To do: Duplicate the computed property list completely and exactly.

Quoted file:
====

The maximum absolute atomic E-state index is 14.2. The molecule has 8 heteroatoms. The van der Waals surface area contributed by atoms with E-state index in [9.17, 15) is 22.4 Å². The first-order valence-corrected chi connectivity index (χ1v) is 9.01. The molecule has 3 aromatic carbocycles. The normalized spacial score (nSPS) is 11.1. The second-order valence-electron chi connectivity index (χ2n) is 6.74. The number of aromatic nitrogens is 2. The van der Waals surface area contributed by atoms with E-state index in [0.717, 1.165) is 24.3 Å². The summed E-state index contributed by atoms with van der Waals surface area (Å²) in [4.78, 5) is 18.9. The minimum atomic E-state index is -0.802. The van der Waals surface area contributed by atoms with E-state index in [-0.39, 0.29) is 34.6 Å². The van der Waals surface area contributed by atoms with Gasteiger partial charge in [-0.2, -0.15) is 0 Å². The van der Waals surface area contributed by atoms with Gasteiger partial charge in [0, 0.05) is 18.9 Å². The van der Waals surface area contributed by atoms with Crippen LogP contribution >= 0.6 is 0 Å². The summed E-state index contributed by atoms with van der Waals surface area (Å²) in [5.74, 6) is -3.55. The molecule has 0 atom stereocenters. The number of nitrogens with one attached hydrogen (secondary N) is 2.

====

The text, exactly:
The maximum absolute atomic E-state index is 14.2. The molecule has 8 heteroatoms. The van der Waals surface area contributed by atoms with E-state index in [9.17, 15) is 22.4 Å². The first-order valence-corrected chi connectivity index (χ1v) is 9.01. The molecule has 3 aromatic carbocycles. The normalized spacial score (nSPS) is 11.1. The second-order valence-electron chi connectivity index (χ2n) is 6.74. The number of aromatic nitrogens is 2. The van der Waals surface area contributed by atoms with E-state index in [0.717, 1.165) is 24.3 Å². The summed E-state index contributed by atoms with van der Waals surface area (Å²) in [4.78, 5) is 18.9. The minimum atomic E-state index is -0.802. The van der Waals surface area contributed by atoms with E-state index in [-0.39, 0.29) is 34.6 Å². The van der Waals surface area contributed by atoms with Gasteiger partial charge in [-0.2, -0.15) is 0 Å². The van der Waals surface area contributed by atoms with Gasteiger partial charge in [0, 0.05) is 18.9 Å². The van der Waals surface area contributed by atoms with Crippen LogP contribution >= 0.6 is 0 Å². The summed E-state index contributed by atoms with van der Waals surface area (Å²) in [5.74, 6) is -3.55. The molecule has 0 atom stereocenters. The number of nitrogens with one attached hydrogen (secondary N) is 2.